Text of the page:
Today, I felt as exhausted and spent as I've felt since my first year teaching sixth grade (92/93). I wanted to quit.

Then I thought to myself: "That's one."

Which ain't too bad, considering first semester ends Friday. Sure, I cheated a little--had a student teacher for a few months--but still, this is a record for the latest #1 in any year.

(But I'm so slammed, I suspect #s 2, 3, and 4 will all follow in the next 10 weeks, until I'm done with my National Board essays.)

Wednesday, January 18, 2006

It's finals week...

and I am bushed, kids.

We will resume regular blogging when we're not exhausted or busy all the time.

Sunday, January 15, 2006


I've been working hard all weekend--loads of essays. My wife and I rewarded me with a movie tonight.

But there's almost nothing out there.

We finally settled on Glory Road, which was exactly what I expected it to be: formulaic, dull, and inspirational, with good basketball scenes. Thumbs down. (I see on the website that Stuart Scott calls Glory Road "one of the best movies [he's] ever seen." Stu! I know you live in Bristol, but you've GOT to get out more often!)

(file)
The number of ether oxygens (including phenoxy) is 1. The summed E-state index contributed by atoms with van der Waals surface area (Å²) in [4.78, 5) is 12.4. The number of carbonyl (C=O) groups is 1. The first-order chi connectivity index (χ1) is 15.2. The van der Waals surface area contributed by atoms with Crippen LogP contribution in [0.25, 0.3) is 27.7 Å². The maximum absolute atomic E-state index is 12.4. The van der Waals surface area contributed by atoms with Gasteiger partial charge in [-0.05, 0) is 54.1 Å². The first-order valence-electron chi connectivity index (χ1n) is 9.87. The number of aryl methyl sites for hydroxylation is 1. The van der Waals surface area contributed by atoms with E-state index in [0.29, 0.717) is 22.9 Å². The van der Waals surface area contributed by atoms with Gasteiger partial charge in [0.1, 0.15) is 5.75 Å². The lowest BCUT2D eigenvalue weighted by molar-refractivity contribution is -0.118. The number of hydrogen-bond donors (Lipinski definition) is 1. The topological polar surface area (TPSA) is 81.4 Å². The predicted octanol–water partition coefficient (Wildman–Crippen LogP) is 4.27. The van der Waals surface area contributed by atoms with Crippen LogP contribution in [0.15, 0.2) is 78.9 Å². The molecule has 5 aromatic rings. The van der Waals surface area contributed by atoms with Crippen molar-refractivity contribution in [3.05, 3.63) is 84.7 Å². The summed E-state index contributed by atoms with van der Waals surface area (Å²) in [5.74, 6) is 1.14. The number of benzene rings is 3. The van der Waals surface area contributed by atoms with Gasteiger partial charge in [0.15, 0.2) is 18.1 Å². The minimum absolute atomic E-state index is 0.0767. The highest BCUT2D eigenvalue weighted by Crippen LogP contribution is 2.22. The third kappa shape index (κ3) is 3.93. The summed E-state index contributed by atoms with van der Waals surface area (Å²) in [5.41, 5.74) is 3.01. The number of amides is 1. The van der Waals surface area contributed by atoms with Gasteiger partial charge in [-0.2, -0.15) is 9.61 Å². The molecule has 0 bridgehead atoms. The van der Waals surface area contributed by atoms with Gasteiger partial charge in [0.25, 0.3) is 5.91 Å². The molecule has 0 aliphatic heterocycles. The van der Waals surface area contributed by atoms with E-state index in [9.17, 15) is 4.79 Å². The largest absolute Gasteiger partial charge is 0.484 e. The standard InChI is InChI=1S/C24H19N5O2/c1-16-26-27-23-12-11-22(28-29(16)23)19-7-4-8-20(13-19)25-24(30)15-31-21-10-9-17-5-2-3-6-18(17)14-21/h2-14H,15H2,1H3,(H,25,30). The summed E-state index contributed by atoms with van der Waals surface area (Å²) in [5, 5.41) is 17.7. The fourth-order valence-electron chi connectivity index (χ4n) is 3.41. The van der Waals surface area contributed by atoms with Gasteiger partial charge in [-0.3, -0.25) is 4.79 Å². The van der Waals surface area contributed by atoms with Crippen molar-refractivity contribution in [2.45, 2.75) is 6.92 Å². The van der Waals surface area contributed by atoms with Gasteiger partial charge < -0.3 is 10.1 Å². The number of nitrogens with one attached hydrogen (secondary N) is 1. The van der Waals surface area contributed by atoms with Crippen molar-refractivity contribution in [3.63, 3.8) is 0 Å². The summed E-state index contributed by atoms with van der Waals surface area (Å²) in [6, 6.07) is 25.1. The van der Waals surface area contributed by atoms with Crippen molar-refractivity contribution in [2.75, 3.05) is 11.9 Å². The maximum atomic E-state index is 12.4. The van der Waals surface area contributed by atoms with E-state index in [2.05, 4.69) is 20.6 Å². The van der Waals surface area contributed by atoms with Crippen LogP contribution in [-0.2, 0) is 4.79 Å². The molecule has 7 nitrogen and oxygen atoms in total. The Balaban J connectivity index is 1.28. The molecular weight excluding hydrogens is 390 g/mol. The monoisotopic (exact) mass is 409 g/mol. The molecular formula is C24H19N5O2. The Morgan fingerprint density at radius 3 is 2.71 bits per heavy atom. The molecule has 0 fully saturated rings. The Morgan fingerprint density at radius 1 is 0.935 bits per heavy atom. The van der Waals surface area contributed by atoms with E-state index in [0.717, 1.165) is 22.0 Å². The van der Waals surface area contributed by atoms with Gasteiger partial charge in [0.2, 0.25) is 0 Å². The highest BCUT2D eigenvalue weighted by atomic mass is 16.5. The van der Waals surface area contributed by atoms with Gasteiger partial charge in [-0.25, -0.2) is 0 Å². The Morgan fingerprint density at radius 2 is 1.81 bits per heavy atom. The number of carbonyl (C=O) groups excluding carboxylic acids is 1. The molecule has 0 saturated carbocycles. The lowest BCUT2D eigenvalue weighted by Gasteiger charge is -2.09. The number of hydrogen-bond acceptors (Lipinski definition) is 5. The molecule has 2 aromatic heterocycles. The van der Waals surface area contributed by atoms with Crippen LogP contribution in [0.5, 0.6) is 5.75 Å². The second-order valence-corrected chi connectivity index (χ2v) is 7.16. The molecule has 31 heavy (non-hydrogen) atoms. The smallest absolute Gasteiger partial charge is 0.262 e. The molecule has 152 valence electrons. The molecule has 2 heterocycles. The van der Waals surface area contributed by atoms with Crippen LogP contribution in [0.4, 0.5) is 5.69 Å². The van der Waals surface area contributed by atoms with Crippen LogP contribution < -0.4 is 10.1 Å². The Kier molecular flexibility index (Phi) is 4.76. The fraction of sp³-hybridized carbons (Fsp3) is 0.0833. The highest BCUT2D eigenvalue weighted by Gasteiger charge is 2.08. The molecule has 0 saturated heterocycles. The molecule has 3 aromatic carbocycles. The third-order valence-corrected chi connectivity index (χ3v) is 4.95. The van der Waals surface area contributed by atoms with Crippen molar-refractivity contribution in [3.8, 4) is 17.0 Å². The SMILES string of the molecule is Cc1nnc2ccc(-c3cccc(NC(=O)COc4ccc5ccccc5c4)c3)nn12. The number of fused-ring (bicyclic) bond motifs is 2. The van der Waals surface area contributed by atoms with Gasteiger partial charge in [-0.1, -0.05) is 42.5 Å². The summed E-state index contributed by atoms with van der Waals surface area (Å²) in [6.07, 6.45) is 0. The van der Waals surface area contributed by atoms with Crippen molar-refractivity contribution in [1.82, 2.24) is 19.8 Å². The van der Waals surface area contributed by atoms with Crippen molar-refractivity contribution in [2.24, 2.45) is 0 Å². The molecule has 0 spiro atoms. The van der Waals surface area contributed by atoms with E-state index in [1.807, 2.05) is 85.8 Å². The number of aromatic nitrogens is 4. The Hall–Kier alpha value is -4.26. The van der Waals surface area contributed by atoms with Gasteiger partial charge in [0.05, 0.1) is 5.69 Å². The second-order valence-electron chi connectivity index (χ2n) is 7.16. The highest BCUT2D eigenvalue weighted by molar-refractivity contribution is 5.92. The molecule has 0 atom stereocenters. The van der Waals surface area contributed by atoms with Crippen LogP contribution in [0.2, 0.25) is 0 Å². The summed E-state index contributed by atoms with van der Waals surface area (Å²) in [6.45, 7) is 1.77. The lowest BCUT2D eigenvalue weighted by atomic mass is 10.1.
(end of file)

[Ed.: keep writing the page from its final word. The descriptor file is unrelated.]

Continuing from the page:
Here's my problem:

When something sets out to inspire me, it will fail.

Don't get me wrong. I am not totally cynical. I am capable of being inspired. It's just that I can't be inspired by something that sets out to inspire me. Watching the 1980 US Olympic Hockey team? Absolutely inspiring. Miracle? Not at all inspiring. A high school football team struggling to win it all? Inspiring. Remember the Titans? Not so much.